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According to PCI standard all businesses that store, process or transmit payment cardholder data must be PCI Compliant.

Taking into account that we are talking about a bank, fields like card number and card holder's name should be obfuscated when displayed on the screen.

  • What about the URL of the request? Is it acceptable to have a request like:

    https://myBank.com/cards/012345678901234/payment-third-party
    

    Where the card number appears as a path variable? (this is visible via F12-->Network tab - Not on the screen).

  • What about the case the card number appears on the request payload:

    {cardNumber: "012345678901234"}
    

    What about the Network Tab (F12), is it acceptable for the fields to appear raw there, while they appear obfuscated on the screen?

  • Regardless of the PCI standard, should the e-mail, tax id, physical addresses appear raw on screen? For security reasons, since this is sensitive information, they should be at least obfuscated. What about the Network Tab (F12)? Is it for the fields to appear there raw?

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  • I'm not entirely sure why you're asking us. If you work for a bank, you should have someone in charge of compliance with PCI, GLBA, and other standards whom you can ask, and no matter what we say, if they disagree, they're right. If you don't work for a bank, why does any of this matter? You can get a better answer if we know why you're asking.
    – Bobson
    Jul 16 at 6:02
  • If the card number is not included somewhere in the request, then it can never be transmitted to the bank, so expecting to not appear anywhere would not be a reasonable expectation.
    – Xander
    Jul 16 at 12:54
  • In general, being able to see or manipulate your own data in a browser's developer tools is not a security issue and should not be reported.
    – Xander
    Jul 16 at 12:56
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There are a couple of examples in your questions, some more concerning, some more benign.

Ultimately, you have to consider what's traversing a security boundary, is that necessary, and are there security implications.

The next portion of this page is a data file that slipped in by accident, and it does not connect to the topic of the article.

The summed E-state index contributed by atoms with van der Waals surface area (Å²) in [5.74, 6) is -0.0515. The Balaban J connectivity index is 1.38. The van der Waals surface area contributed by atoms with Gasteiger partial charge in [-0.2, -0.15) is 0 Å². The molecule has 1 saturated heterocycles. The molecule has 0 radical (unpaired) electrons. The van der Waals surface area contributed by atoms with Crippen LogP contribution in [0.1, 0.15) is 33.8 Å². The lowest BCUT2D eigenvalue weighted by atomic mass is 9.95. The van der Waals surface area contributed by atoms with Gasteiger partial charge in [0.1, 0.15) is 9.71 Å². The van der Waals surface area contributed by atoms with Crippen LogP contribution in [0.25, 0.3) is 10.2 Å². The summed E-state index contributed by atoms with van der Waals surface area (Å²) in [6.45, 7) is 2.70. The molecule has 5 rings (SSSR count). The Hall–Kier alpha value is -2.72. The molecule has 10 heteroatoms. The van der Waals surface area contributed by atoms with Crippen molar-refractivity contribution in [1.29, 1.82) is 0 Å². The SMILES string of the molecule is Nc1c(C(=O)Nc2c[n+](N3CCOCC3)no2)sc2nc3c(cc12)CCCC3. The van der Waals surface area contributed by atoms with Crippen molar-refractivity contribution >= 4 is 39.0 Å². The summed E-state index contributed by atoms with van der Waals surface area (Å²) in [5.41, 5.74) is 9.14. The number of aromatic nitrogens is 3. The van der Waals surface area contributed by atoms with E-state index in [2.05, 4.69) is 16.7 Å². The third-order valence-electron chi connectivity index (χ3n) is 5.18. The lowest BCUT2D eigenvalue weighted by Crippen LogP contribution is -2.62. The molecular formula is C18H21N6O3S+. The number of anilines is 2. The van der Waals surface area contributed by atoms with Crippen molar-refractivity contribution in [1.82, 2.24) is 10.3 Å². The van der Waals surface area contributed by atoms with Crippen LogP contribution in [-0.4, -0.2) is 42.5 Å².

As I mentioned in a comment, in general, being able to see or manipulate your own data in a browser's developer tools is not a security issue and should not be reported. However, does that mean that what you observed is not an issue? Not necessarily.

In reverse order:

Regardless of the PCI standard, should the e-mail, tax id, physical addresses appear raw on screen? For security reasons, since this is sensitive information, they should be at least obfuscated.

Probably not. It's up to the provider, but this is not generally information that is going to be at risk for shoulder surfing, which is why you would protect PCI sensitive data from view. Tax id possibly, but ultimately this is going to be up to either other regulations or the provider's best judgement.

What about the case the card number appears on the request payload

No, as I mentioned in another comment, data can't be sent without occurring in the request payload. Data in the request payload is effectively never a security issue. Not least of which due to the the fact that a request payload is arbitrary. A client can send whatever it wants to the server.

What about the URL of the request? Is it acceptable to have a request like:

https://myBank.com/cards/012345678901234/payment-third-party

This is the only legitimate concern I see here. And it has nothing to do with the request itself, but with the fact that request paths often are logged. If this is logged, then the provider would, in fact, be leaking sensitive data (the PAN, or card number) into their logs. It would be a significant enough leak that if I were the provider, I would create an incident to deal with it. If they are not logging the request path, there is probably no exposure, but this is probably worth reporting just in case.

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